• Altered cellular chemical environments in apoptosis and hypoxia induce matriptase zymogen activation

      Moore, Sean Michael; Lin, Chen-Yong (2012)
      Alterations in the cellular chemical environment, such as changes in pH, changes in ion concentrations, and changes in the oxidative state, are associated with both ongoing physiological activity and pathophysiological processes. This research focused on how such changes in the cellular chemical environment affect the activation of matriptase, a membrane-bound serine protease. Manipulating the cellular chemical environment of mammary epithelial cells revealed that the activation of matriptase from a zymogen to an active enzyme can be rapidly induced by a decreased pH level, or an increased oxidative state. Changing the pH from a physiological level (pH 7.4) to a mildly acidic level (pH 6.0) accelerated matriptase activation by shortening the time for the onset of activation from around 30-40 minutes to 2-3 minutes. Matriptase activation was significantly attenuated by the reductive state of the cytosol. These mechanisms likely prevent premature matriptase activation when trafficking through the increasingly acidified secretory pathway en route to the cell membrane. Similar attenuation was seen in the presence of extracellular physiological concentrations of chloride ions. This mechanism aids in matriptase regulation at the cell surface. The control of matriptase activation by acidity and redox state gives matriptase-expressing cells the ability to activate matriptase proteolysis when the cellular chemical environment changes. Shift to a more acidic and oxidized chemical environment are seen during stressful cellular events such as hypoxia and apoptosis. Therefore, it was hypothesized that these cellular events would induce matriptase activation. Cobalt chloride (CoCl2)-induced hypoxia and doxorubicin-mediated apoptosis each lead to increased matriptase activation. This activation was significantly suppressed by the antioxidant N-acetylcysteine (NAC), which further confirmed the stimulating role of an oxidized state in matriptase activation. The unique regulation of matriptase autoactivation by acidity and redox state makes matriptase a new candidate sensor for a variety of cellular processes under both physiologic and pathophysiological conditions.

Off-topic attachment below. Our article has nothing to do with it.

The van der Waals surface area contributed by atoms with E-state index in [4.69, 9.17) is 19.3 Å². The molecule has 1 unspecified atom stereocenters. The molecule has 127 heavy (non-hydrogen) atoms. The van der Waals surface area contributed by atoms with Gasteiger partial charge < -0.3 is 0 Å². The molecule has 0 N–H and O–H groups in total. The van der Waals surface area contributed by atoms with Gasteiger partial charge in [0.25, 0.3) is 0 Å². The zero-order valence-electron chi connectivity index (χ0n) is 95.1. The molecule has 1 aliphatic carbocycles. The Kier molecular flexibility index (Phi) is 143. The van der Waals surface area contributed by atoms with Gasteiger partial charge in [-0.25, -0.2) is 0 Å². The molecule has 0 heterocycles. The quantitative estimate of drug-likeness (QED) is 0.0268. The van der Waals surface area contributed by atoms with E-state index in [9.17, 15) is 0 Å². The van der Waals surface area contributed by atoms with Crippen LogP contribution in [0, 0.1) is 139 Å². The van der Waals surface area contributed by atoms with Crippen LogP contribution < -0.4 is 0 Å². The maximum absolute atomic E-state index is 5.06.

• A novel role for Semaphorin 4D in tumor metastasis

      Binmadi, Nada Omar; Basile, John R. (2011)